If you are trying to terminate your probation early in Oregon, we can help you understand the whole process. We even offer a probation termination service. You will find the answers to many probation termination questions below. Just click on a question to see its answer displayed.
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While we cannot predict the outcome of the case, we have been successful in most of our probation termination cases. The more supporting evidence that you have of your reform and law-abiding behavior the better your chances of success are. If you would like us to evaluate your case and give you the chances of success, then we can do so for a fee that will be applied to the probation termination fee if you sign up.
The court considers criminal history, amount of time spent on probation, your age, seriousness of the offense, compliance with other terms of the sentence, the need for relief, the potential benefit to society, and any other relevant factors. State v. Crites, 70 Ore. App. 327 (Or. Ct. App. 1984)
A person must serve a minimum period of active probation supervision as provided in the rules of the Oregon Criminal Justice Commission prior to the termination of probation. If you committed a crime in Category 1 or 2, then you must complete a minimum of nine months of active probation supervision. If you committed a crime in Category 3, 4, or 5, then you must complete twelve months of active probation supervision. If you committed a crime in Category 6, 7, or 8, then you must complete eighteen months of active probation supervision. If you committed a crime in Category 9, 10, or 11, then you must complete thirty months of active probation supervision. (Or. Admin. R. 291-206-0015)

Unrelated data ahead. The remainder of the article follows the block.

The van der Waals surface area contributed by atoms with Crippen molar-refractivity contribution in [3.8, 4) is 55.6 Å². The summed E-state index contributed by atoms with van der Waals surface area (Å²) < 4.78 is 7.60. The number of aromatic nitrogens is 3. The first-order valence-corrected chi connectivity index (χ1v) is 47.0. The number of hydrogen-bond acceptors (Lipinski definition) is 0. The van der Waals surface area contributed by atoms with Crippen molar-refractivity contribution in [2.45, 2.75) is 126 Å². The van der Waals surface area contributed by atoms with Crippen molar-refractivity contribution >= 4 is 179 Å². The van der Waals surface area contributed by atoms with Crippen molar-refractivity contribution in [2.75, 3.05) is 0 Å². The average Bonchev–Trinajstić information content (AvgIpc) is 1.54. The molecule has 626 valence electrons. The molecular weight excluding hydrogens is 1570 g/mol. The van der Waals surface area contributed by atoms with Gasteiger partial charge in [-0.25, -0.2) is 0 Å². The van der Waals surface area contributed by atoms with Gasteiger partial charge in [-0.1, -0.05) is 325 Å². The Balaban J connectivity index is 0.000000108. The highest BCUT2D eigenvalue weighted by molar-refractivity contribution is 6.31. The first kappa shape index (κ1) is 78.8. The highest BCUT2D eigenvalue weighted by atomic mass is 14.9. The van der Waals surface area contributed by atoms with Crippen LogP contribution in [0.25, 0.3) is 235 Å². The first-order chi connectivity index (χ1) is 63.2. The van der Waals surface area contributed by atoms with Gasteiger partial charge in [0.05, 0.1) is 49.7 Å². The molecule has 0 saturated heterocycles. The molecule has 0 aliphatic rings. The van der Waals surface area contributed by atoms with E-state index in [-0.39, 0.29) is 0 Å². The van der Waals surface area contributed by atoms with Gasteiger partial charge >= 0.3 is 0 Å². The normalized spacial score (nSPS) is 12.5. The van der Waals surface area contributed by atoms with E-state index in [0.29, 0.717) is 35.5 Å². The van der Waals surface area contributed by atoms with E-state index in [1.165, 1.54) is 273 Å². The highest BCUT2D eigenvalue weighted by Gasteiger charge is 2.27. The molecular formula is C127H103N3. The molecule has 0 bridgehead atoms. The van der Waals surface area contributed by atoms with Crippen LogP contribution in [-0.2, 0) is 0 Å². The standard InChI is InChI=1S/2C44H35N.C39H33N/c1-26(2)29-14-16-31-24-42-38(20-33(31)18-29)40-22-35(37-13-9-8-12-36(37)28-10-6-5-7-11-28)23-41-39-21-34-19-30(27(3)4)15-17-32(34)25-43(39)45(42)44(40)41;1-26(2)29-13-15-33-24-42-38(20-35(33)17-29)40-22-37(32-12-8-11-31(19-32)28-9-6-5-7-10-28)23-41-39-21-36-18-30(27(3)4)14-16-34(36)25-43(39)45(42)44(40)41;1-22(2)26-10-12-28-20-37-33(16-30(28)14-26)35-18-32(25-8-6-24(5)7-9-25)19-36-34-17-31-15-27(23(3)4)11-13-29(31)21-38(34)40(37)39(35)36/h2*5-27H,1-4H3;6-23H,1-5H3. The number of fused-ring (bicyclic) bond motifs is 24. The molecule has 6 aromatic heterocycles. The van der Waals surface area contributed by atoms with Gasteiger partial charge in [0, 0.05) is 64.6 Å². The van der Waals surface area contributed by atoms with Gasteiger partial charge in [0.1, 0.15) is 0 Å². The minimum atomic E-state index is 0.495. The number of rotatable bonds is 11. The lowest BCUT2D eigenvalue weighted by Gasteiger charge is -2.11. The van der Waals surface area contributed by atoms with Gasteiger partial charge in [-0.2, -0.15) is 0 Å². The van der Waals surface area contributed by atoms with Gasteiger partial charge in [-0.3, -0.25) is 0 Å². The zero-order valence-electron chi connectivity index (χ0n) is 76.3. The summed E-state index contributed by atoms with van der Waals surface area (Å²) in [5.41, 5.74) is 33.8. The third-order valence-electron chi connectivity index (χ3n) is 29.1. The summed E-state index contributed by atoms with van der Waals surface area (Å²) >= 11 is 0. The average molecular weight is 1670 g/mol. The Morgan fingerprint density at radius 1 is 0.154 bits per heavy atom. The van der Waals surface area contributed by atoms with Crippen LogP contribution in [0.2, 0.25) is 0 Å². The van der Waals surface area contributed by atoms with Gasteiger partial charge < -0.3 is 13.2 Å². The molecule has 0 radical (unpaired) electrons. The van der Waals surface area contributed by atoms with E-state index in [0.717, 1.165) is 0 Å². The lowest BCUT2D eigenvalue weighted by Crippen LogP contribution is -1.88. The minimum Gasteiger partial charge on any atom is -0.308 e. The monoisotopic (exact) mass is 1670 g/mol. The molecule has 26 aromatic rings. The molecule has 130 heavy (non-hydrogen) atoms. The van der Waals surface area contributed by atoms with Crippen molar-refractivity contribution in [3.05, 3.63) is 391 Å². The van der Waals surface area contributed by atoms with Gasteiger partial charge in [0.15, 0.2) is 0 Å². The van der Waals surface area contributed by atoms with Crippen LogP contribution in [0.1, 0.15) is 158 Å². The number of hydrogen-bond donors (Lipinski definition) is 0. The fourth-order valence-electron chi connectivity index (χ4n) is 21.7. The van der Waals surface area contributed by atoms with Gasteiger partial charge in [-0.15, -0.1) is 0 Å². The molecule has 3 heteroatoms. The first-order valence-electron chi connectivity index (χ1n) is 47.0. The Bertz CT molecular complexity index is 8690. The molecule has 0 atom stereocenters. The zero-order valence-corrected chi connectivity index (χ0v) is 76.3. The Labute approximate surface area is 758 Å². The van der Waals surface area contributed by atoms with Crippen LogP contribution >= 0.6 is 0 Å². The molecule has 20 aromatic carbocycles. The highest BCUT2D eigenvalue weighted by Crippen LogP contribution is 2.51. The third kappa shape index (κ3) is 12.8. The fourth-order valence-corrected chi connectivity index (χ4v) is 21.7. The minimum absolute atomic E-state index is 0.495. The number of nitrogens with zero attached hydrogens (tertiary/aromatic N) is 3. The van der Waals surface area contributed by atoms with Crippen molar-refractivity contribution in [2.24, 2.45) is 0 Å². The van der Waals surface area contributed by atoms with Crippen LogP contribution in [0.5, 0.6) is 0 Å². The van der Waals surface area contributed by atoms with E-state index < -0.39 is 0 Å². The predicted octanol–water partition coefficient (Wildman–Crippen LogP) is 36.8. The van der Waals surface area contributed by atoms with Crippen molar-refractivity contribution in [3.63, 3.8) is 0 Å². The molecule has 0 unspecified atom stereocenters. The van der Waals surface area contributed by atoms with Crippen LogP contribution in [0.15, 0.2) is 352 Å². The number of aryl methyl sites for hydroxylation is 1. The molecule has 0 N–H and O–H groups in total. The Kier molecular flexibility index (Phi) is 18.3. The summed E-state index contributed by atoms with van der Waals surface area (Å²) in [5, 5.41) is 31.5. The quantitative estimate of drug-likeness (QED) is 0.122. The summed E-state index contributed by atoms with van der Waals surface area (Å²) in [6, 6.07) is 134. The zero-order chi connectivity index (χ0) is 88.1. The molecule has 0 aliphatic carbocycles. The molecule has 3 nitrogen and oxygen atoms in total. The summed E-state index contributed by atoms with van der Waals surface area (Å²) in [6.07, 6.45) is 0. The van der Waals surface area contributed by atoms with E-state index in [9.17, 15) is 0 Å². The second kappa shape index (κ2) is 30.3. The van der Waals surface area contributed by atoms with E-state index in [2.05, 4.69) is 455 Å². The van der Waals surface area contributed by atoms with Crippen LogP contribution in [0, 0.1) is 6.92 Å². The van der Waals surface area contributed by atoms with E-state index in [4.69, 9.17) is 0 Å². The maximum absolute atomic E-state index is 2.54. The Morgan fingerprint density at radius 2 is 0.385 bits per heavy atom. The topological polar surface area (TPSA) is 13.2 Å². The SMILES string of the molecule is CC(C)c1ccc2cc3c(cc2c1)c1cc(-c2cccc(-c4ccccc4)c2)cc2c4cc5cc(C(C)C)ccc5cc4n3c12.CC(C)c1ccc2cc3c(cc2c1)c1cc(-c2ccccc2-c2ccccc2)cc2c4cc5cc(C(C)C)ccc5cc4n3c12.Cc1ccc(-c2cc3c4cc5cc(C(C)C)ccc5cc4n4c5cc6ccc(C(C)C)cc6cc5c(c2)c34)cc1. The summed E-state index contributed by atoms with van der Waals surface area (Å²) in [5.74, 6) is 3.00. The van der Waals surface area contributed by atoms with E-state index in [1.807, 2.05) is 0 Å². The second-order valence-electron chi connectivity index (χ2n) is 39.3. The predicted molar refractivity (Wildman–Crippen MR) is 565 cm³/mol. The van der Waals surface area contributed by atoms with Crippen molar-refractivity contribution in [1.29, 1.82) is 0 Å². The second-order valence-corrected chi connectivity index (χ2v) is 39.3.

After a person has met his or her required waiting period, a judge may terminate misdemeanor probation at any time that the judge feels that it is in the interest of society to allow the person to be discharged and the purpose is probation is no longer being served. (Or. Admin. R. 291-206-0015)
In addition, a person may become eligible to terminate his or her felony probation or the legal and physical custody of the supervisory authority upon (1) complying with the terms of supervision, including payment of restitution, and (2) participating in recidivism reduction programs.
We will be glad to work with you to get a copy of your record and review what can be done. We charge a researching fee and we apply that to the cost of any service that you hire us to perform.
Typically, most cases take about four to six months depending on how busy the court is, the circumstances surrounding your case and whether the District Attorney or probation officer objects or not.
Cases are denied for the following reasons: (1) an inaccuracy in the court file, (2) an inaccuracy in the petition, (3) the court does not believe an expungement will be in the interest of society, (4) probation was violated, or (5) fines were not fully paid.
Yes. If you are on probation for a felony conviction, then you are required to serve a minimum period of formal supervision before you are eligible to have your probation terminated. The required minimum waiting period depends on the seriousness of your offense. If you are on probation for a misdemeanor conviction, then you probation is eligible to be terminated at any time. The judge will terminate you probation if he or she feels that the termination is in the interest of society. ORS 137.545(1) Or. Admin. R. 291-206-0015